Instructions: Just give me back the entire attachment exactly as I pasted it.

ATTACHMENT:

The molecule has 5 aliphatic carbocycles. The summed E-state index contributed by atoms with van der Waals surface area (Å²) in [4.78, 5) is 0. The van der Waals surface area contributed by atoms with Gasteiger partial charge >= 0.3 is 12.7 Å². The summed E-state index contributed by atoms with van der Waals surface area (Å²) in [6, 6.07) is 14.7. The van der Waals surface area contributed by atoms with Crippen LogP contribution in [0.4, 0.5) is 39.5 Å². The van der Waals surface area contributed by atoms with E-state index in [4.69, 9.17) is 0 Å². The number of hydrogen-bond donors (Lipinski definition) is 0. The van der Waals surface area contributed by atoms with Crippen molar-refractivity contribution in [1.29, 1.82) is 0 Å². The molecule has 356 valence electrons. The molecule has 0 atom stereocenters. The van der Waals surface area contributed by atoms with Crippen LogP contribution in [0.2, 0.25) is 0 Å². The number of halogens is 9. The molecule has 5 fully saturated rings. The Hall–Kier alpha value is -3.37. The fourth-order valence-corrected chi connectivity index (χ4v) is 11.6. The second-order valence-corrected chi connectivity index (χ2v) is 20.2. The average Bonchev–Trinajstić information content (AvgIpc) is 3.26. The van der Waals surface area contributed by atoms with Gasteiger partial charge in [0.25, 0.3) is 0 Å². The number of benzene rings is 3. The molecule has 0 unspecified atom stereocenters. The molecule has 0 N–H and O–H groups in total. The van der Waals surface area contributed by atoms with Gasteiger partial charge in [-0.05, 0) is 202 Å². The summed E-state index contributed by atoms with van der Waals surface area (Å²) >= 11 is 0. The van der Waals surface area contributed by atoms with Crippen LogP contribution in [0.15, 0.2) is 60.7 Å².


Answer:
The molecule has 5 aliphatic carbocycles. The summed E-state index contributed by atoms with van der Waals surface area (Å²) in [4.78, 5) is 0. The van der Waals surface area contributed by atoms with Gasteiger partial charge >= 0.3 is 12.7 Å². The summed E-state index contributed by atoms with van der Waals surface area (Å²) in [6, 6.07) is 14.7. The van der Waals surface area contributed by atoms with Crippen LogP contribution in [0.4, 0.5) is 39.5 Å². The van der Waals surface area contributed by atoms with E-state index in [4.69, 9.17) is 0 Å². The number of hydrogen-bond donors (Lipinski definition) is 0. The van der Waals surface area contributed by atoms with Crippen molar-refractivity contribution in [1.29, 1.82) is 0 Å². The molecule has 356 valence electrons. The molecule has 0 atom stereocenters. The van der Waals surface area contributed by atoms with Crippen LogP contribution in [0.2, 0.25) is 0 Å². The number of halogens is 9. The molecule has 5 fully saturated rings. The Hall–Kier alpha value is -3.37. The fourth-order valence-corrected chi connectivity index (χ4v) is 11.6. The second-order valence-corrected chi connectivity index (χ2v) is 20.2. The average Bonchev–Trinajstić information content (AvgIpc) is 3.26. The van der Waals surface area contributed by atoms with Gasteiger partial charge in [0.25, 0.3) is 0 Å². The number of benzene rings is 3. The molecule has 0 unspecified atom stereocenters. The molecule has 0 N–H and O–H groups in total. The van der Waals surface area contributed by atoms with Gasteiger partial charge in [-0.05, 0) is 202 Å². The summed E-state index contributed by atoms with van der Waals surface area (Å²) >= 11 is 0. The van der Waals surface area contributed by atoms with Crippen LogP contribution in [0.15, 0.2) is 60.7 Å².